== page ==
N.J. manufacturing exec: Trump’s tariff plans for steel would hurt U.S. companies

Strato CFO Corridon: 'The notion that you’re going to bring steel manufacturing back to this country is crazy. It’s not going to happen. It’s just not.'

By Tom Bergeron
Randolph | Apr 9, 2018 at 7:15 am

As chief financial officer of Strato Inc. in Piscataway — a manufacturing company that makes parts for the structural components of railroad cars — Michael Corridon knows all about the global steel industry.

Strato interacts with it every day.

“Everything we do is for the railroads, both passengers and freight,” he explained. “We deal with the hardware of the car, the structural components, the air-brake system, the wheels, axles, all the support for that. There’s a lot of steel.”

And, as someone who has worked in manufacturing his entire career, Corridon said he would love to see steel manufacturing come back in this country.

He’s just not sure if that’s possible.

And he’s certain the way President Donald Trump is going about it — threatening a tariff war with China — is not going to make it happen.

Corridon said as much during a break at the State of the State of Manufacturing, an influential conference put on by the New Jersey Manufacturing Extension Program last week at the County College of Morris in Randolph.

“It sounds nice what we’re trying to do,” he said. “I’ve worked in manufacturing my whole career, I’d love to see manufacturing come back.

“I’m excited to come to events like this and hear about all the manufacturing that’s going on in the state, but the notion that you’re going to bring steel manufacturing back to this country is crazy. It’s not going to happen. It’s just not.”

The reason: The U.S. can’t handle the demands for steel it already has, Corridon said.

Strato does about $80 million in revenue a year, with about 125 of its 150 employees at its Piscataway location.

It’s not a small company, Corridon said, but it’s far from some of the giants who have giant needs for steel.

And Corridon said U.S. steel makers can’t handle Strato’s needs.

“We actually started to do business with a foundry in Michigan,” he said before rattling off the reasons why.

“They were local. You don’t have to deal with the shipment delays coming from China. They have a really good engineering staff. They’re in the same time zone so there’s not a 12-hour difference,” he said. “It was somewhat more expensive, but once you factored in all the logistics costs, it was close enough.”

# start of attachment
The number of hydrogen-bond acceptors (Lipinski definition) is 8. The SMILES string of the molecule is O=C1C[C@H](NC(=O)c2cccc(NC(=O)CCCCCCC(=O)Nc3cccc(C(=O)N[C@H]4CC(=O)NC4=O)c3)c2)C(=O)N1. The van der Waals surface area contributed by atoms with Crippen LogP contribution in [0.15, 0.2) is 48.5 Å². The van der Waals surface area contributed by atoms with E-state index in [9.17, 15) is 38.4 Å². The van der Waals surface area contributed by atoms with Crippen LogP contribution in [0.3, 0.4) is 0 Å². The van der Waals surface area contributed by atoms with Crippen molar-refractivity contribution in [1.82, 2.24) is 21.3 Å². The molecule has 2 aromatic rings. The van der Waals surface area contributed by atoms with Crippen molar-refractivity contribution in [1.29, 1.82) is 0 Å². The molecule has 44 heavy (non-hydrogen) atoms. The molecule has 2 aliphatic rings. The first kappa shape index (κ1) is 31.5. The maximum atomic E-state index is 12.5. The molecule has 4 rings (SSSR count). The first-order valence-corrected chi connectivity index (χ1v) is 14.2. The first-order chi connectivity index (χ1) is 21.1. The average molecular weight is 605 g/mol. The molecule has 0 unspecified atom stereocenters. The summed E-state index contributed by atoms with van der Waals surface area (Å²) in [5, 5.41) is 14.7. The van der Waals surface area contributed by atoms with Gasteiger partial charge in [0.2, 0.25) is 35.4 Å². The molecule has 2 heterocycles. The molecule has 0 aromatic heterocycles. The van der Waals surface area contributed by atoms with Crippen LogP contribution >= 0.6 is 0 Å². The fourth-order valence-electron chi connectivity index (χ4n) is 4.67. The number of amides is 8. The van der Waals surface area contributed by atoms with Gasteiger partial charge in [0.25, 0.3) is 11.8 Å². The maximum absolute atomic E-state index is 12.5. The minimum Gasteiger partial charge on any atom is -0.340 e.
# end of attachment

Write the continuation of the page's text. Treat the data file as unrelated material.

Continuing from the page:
Corridon soon discovered the only downside.

“They couldn’t keep up with our demand — and this is before any tariffs come into play,” he said. “The ironic thing is, they couldn’t hire enough people. And this was a year or two ago. They were busing people in from outsider towns and they still couldn’t keep up. I think that’s a fallacy that we can build these jobs. They can’t get the employees now.”

And Corridon said adding more of these businesses won’t be easy, either.

“That type of manufacturing is dirty,” he said. “We couldn’t put one in New Jersey, because with the environmental regulations in New Jersey, you’d never get started — you’d never even get close to doing that.”

Corridon said it’s too early to tell what — if any — impact Trump’s talks will bring. In fact, he said he thinks (and hopes) this ultimately will not result in much of anything.

“I do think this is his M.O., this is how he negotiates,” he said. “I really believe this is a negotiation. I think he’s really just positioning the country to drive to change in China. I give him credit for that. And I think he’s smart enough to know he can’t go through with this.

“I saw some statistics that there are 80,000 jobs in this country related to the production of steel. That was dwarfed by that by a factor of 10 or 20 to companies like ours who use steel. As wild as he may be, I don’t think he’s that crazy. I think he knows that and I think you can see it in the way Wall Street is reacting. I think everybody realizes this is a negotiation.”

But Corridon admits he has to be ready for the possibility.

“I’m worried about it and what the impact is on our business,” he said. “You have to be.

“The first wave of tariffs only really affected a couple of smaller (items). But now that it’s escalating, it’s starting to get more serious. It hasn’t yet, but I think what’s on the table now could have a very serious effect on us.

“And it’s not just going to be us, a lot of people will be hurt. This is going to ripple through industries that employ tens of thousands of people.”

Corridon detailed a worse-case scenario.

“If this goes through, I don’t know where they’re going to get all the workers for the foundry business, which is actually making all the components, for starters,” he said.

“So, you’re going to have all this demand, and they’re now going to be price-competitive, so they’re going to go out and be able to recruit more people because they’re going to be able to pay them more money and then they’re going to need to pass those costs on to companies like ours.

“That’s fine, but we’re going to need to pass them on to the railroads and the people who buy those trains, and they are going to have to pass that on to the people whose goods they ship or the passengers who they are taking to Manhattan every day, so what are we really doing?”

Corridon said the issue hasn’t been thought through.

“I just feel like there’s a guy with the green eye-shade visor in the basement of the capital who’s saying, ‘If I do this here, what happens here and what happens there?’

“I don’t have a clue what he’s looking at, because it’s not going to really work out well in the end for anybody.”